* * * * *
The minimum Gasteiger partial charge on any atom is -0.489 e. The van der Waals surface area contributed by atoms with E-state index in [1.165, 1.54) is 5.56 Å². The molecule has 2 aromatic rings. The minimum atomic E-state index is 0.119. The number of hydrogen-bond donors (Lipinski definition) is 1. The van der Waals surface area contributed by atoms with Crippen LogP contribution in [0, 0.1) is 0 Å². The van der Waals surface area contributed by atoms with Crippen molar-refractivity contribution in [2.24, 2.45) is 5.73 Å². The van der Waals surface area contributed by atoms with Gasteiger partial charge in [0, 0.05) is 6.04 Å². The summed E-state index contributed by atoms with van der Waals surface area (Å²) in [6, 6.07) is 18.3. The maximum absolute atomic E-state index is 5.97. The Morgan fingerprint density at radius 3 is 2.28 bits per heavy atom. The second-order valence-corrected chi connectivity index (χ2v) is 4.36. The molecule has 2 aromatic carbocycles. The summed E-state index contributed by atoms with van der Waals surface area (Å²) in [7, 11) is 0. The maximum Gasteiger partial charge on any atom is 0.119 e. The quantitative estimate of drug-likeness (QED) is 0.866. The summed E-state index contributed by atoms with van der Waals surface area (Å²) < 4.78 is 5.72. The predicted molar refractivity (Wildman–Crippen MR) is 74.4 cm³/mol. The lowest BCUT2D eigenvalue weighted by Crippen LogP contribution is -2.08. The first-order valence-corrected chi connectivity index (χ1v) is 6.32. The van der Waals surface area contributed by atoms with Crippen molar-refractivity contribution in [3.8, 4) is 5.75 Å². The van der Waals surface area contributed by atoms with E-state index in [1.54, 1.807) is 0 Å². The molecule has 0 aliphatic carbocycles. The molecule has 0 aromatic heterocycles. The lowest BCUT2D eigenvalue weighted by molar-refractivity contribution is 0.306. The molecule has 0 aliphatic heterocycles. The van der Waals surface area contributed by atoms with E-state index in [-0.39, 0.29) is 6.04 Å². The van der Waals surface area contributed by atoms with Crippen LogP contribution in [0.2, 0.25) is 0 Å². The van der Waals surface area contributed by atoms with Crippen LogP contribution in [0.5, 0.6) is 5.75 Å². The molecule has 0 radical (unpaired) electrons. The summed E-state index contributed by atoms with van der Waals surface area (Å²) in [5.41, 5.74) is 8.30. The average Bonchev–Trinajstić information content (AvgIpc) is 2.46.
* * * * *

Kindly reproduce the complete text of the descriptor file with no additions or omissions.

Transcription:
The minimum Gasteiger partial charge on any atom is -0.489 e. The van der Waals surface area contributed by atoms with E-state index in [1.165, 1.54) is 5.56 Å². The molecule has 2 aromatic rings. The minimum atomic E-state index is 0.119. The number of hydrogen-bond donors (Lipinski definition) is 1. The van der Waals surface area contributed by atoms with Crippen LogP contribution in [0, 0.1) is 0 Å². The van der Waals surface area contributed by atoms with Crippen molar-refractivity contribution in [2.24, 2.45) is 5.73 Å². The van der Waals surface area contributed by atoms with Gasteiger partial charge in [0, 0.05) is 6.04 Å². The summed E-state index contributed by atoms with van der Waals surface area (Å²) in [6, 6.07) is 18.3. The maximum absolute atomic E-state index is 5.97. The Morgan fingerprint density at radius 3 is 2.28 bits per heavy atom. The second-order valence-corrected chi connectivity index (χ2v) is 4.36. The molecule has 2 aromatic carbocycles. The summed E-state index contributed by atoms with van der Waals surface area (Å²) in [7, 11) is 0. The maximum Gasteiger partial charge on any atom is 0.119 e. The quantitative estimate of drug-likeness (QED) is 0.866. The summed E-state index contributed by atoms with van der Waals surface area (Å²) < 4.78 is 5.72. The predicted molar refractivity (Wildman–Crippen MR) is 74.4 cm³/mol. The lowest BCUT2D eigenvalue weighted by Crippen LogP contribution is -2.08. The first-order valence-corrected chi connectivity index (χ1v) is 6.32. The van der Waals surface area contributed by atoms with Crippen molar-refractivity contribution in [3.8, 4) is 5.75 Å². The van der Waals surface area contributed by atoms with E-state index in [1.54, 1.807) is 0 Å². The molecule has 0 aliphatic carbocycles. The molecule has 0 aromatic heterocycles. The lowest BCUT2D eigenvalue weighted by molar-refractivity contribution is 0.306. The molecule has 0 aliphatic heterocycles. The van der Waals surface area contributed by atoms with E-state index in [-0.39, 0.29) is 6.04 Å². The van der Waals surface area contributed by atoms with Crippen LogP contribution in [0.2, 0.25) is 0 Å². The van der Waals surface area contributed by atoms with Crippen LogP contribution in [0.5, 0.6) is 5.75 Å². The molecule has 0 radical (unpaired) electrons. The summed E-state index contributed by atoms with van der Waals surface area (Å²) in [5.41, 5.74) is 8.30. The average Bonchev–Trinajstić information content (AvgIpc) is 2.46.